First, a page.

Empire actor Jussie Smollet, who was the victim of a hate crime in Chicago on Tuesday, has spoken out for the first time since the attack, telling his fans: “My body is strong, but my soul is stronger.”
In an exclusive statement to Essence, the actor who was hospitalised after the attack, said:
Let me start by saying that I’m OK. My body is strong by my soul is stronger.
The 36-year-old also thanked people for the “outpouring of love and support”, which has “meant more than I will ever be able to truly put into words”.
The actor also addressed the rumours that he might not be cooperating with the police in the investigation by continuing:
I am working with authorities and have been 100% factual and consistent on every level. Despite my frustrations and deep concern with certain inaccuracies and misrepresentations that have been spread, I still believe that justice will be served
We will talk soon and I will address all details of this horrific incident, but I need a moment to process. Most importantly, during times of trauma, grief and pain, there is still a responsibility to lead with love. It’s all I know. And that can’t be kicked out of me.
Police are still searching for the two masked men who attacked Smollet in the early morning of 29 January.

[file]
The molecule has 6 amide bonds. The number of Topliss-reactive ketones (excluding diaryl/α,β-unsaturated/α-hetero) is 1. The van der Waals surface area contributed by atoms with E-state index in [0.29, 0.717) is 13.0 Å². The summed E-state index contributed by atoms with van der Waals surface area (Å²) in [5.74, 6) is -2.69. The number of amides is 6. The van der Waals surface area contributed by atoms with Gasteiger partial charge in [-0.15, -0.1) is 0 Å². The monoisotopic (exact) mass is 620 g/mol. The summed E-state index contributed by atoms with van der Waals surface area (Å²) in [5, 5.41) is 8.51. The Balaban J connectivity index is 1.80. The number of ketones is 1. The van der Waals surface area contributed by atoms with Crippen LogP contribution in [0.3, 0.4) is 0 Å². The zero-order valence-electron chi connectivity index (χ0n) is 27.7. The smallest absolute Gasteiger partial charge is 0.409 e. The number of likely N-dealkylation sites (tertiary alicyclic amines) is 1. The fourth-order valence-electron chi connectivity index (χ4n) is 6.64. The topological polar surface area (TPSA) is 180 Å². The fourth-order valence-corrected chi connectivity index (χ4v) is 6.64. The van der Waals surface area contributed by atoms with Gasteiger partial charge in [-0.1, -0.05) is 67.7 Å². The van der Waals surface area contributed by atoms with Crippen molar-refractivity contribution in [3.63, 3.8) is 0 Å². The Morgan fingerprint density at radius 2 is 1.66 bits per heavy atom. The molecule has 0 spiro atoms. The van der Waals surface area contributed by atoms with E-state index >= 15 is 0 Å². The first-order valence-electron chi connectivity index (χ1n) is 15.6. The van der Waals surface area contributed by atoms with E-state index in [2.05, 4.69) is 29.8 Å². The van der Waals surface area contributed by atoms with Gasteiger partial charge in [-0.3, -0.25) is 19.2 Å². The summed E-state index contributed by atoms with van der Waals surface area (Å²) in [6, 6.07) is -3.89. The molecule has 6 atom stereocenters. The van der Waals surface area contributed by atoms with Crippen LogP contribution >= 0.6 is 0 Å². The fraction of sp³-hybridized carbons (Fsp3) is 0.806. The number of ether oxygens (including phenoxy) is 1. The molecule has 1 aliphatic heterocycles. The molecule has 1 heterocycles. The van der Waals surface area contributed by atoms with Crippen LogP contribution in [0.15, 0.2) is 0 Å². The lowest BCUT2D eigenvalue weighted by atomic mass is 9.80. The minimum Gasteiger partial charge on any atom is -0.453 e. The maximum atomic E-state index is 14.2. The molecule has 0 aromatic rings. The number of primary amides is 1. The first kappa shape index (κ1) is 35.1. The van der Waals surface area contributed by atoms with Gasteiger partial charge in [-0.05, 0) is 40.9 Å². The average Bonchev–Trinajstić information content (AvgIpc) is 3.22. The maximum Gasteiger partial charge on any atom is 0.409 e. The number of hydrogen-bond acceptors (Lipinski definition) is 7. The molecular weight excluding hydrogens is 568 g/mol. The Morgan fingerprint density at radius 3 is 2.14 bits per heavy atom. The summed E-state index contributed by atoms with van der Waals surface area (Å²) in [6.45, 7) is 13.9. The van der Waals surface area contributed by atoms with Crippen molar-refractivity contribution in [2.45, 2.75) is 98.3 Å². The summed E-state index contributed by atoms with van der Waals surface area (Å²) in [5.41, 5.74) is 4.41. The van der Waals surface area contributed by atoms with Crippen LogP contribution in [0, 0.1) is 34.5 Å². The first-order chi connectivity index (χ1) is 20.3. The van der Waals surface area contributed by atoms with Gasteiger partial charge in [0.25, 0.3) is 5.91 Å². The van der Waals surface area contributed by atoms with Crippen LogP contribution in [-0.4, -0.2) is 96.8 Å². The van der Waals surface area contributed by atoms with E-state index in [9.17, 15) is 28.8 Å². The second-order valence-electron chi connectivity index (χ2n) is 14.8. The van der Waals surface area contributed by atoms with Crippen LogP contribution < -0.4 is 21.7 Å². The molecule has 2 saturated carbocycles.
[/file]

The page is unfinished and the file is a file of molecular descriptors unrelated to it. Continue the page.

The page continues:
The actor, who came out as gay in 2015, was attacked by two men who allegedly yelled racial and homophobic slurs at him, tying a rope around his neck and pouring an unknown chemical substance on him. Smollet also claims the suspects were making MAGA references during the attack.
Chicago police are treating the case as a hate crime, and have since released a surveillance video depicting the two people of interest, tweeting that they were "taking this development seriously".
On Thursday, the family of the actor also released a statement condemning the violent attack:
Jussie is a warrior whose light cannot be dimmed. We want people to understand these targeted hate crimes are happening to our sisters, brothers and our gender non-conforming siblings, many who reside within the intersection of multiple identities, on a monthly, weekly, and sometimes even daily basis all across our country.
Oftentimes ending fatally, these are inhumane acts of domestic terrorism and they should be treated as such.
They will continue to occur until we hold each other accountable. Make no mistake, words matter. Hateful words lead to hateful action.
Smollet has since returned to work, having been seen on set of Empire season 5.